Would you say the recent clean-up of Ogoni land is a right step to address the issue of climate change?

The government means well but it is not just cleaning up it has to be a work in progress not just because there is a spill. There has to be mechanisms that will be a continuous basis to clean the land. I applaud what the government is doing now but they should create a department that will be cleaning up the land.  When you are exploiting the land you are taking so much from there is bound to be effect.

What is climate adaptation and how has it impacted the country’s agriculture?

Recently the country had floods across major crop producing states and the government made available some funds to the affected states to assists the people whose farmlands have been taken over by floods. A good part of Benue State is on the flood plains, and if the plains are ignored and we start building on it. We also have the wet lands, which nature had created for us to catch our crabs’ and shrimps; people sand fill it now to build on them. Adaptation does not end with giving relief it goes with finding why and doing something about it. As we speak flood plains and wet lands are being built on.  For me that is where the whole adaptation should start from. If we must build on wet plains and wet lands we should adopt an engineering scientific system that are available that can take care of it in the event the whole thing should burst somewhere.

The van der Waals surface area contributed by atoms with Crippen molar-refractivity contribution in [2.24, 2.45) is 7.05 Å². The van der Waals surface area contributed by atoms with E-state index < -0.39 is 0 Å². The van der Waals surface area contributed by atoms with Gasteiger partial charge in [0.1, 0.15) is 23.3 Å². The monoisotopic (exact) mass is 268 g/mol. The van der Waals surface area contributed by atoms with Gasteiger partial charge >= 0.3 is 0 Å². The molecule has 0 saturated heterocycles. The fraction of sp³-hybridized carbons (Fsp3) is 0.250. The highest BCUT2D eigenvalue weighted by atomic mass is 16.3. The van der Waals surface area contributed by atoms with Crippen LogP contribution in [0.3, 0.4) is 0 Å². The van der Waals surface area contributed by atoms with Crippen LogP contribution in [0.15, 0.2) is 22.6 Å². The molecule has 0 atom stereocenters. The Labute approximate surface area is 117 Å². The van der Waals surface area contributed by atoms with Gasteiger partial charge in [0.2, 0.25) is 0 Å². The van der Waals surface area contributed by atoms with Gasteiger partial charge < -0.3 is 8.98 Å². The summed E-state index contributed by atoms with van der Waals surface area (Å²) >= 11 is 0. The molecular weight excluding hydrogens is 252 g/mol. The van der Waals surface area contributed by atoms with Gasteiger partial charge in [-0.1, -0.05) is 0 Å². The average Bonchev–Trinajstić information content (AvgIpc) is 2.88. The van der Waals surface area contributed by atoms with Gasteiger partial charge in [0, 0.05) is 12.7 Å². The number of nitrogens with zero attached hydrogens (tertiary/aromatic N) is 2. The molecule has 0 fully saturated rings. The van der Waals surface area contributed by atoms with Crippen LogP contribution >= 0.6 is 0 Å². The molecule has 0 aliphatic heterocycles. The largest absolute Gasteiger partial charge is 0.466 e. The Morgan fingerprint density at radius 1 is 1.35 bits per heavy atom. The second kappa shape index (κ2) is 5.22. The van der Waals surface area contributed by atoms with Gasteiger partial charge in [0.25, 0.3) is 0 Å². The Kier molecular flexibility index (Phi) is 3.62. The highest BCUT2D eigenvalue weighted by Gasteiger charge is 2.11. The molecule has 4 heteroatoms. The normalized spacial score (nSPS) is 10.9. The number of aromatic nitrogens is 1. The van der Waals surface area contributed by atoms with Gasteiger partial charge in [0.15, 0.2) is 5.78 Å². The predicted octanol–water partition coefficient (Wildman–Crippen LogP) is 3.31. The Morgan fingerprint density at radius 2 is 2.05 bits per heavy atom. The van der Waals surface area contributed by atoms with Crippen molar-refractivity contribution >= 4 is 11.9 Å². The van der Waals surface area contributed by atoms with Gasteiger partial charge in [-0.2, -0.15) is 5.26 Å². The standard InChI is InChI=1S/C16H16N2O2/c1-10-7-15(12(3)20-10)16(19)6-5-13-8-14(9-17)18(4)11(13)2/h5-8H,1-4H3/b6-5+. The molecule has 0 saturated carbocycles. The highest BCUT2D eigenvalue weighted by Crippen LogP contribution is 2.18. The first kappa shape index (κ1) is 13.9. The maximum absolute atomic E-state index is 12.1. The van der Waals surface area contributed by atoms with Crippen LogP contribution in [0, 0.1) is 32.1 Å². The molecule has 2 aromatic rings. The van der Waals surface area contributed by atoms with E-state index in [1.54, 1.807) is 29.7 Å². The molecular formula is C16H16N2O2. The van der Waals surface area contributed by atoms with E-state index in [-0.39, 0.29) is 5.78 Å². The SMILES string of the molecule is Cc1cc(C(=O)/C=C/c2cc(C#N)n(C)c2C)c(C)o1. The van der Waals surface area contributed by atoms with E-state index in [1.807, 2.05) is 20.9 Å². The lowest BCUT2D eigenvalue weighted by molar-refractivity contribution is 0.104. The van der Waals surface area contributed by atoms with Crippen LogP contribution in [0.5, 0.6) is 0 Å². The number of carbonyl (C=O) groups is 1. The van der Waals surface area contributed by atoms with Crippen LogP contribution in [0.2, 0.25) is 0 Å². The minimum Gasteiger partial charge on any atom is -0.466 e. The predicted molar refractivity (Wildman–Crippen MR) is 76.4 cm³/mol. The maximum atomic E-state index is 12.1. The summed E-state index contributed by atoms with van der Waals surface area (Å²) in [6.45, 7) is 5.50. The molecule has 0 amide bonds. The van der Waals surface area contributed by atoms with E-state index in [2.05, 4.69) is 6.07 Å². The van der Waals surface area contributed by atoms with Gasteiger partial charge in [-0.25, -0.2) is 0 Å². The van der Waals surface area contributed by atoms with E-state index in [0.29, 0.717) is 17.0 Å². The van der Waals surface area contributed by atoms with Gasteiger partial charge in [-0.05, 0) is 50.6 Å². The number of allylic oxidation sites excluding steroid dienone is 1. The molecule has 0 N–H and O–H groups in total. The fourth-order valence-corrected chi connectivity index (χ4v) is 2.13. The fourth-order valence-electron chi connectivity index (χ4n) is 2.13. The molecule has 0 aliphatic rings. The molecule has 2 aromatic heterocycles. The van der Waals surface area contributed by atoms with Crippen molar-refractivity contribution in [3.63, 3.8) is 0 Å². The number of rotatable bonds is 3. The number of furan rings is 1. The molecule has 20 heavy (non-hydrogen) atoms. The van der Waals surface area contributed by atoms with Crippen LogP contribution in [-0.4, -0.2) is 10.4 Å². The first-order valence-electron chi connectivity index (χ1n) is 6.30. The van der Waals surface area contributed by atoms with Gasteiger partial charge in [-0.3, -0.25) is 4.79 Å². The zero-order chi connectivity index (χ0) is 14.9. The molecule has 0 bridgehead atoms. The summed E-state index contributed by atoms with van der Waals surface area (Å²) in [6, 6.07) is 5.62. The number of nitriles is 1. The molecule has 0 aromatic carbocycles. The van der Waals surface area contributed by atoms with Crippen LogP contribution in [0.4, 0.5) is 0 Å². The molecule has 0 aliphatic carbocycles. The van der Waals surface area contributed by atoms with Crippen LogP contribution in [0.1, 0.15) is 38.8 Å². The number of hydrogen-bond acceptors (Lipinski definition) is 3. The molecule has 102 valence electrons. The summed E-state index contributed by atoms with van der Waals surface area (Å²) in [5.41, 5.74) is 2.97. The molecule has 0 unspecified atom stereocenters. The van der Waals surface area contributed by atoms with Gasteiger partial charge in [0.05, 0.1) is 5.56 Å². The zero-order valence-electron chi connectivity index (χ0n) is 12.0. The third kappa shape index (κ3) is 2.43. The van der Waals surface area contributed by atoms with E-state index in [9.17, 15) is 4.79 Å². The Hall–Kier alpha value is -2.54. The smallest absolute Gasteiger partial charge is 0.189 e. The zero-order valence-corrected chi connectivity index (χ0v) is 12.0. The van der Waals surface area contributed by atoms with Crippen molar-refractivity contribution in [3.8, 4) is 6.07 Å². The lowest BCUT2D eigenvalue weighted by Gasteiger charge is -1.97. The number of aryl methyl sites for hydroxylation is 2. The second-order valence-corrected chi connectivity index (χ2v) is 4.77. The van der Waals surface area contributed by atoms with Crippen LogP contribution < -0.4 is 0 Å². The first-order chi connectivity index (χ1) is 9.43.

I saw the impact assessment report written on Eko Atlantic, brilliant document. The document was well written and very well documented on the things we should do in the next 20 years to stop certain things from happening. Who would be there 20 years from now to ensure that all those things stated in the document is carried out. In Nigeria nobody looks at the master plan before doing anything and this is the major issue with our environment.

Climate change outlook for 2018

The Paris Agreement was a landmark event not just for our children but our grandchildren. We are going to continue to suffer from the effects of changing climate for some years before the accord that was signed by almost 200 countries begin to have effects. Apart from Nigeria being a signatory and adhering to the latter there is need for continuity. Climate has no boundary; it depends on the wind speed and direction, so we cannot say how it will be in 2018 but it will definitely get to us one day. We shouldn’t say because we have not experience sever catastrophe that it would not come it will because we are not become one of the major polluters because of our gas flaring and the likes.


by JOSEPHINE OKOJIE

January 3, 2018 | 1:53 am
  |     |     |   Start Conversation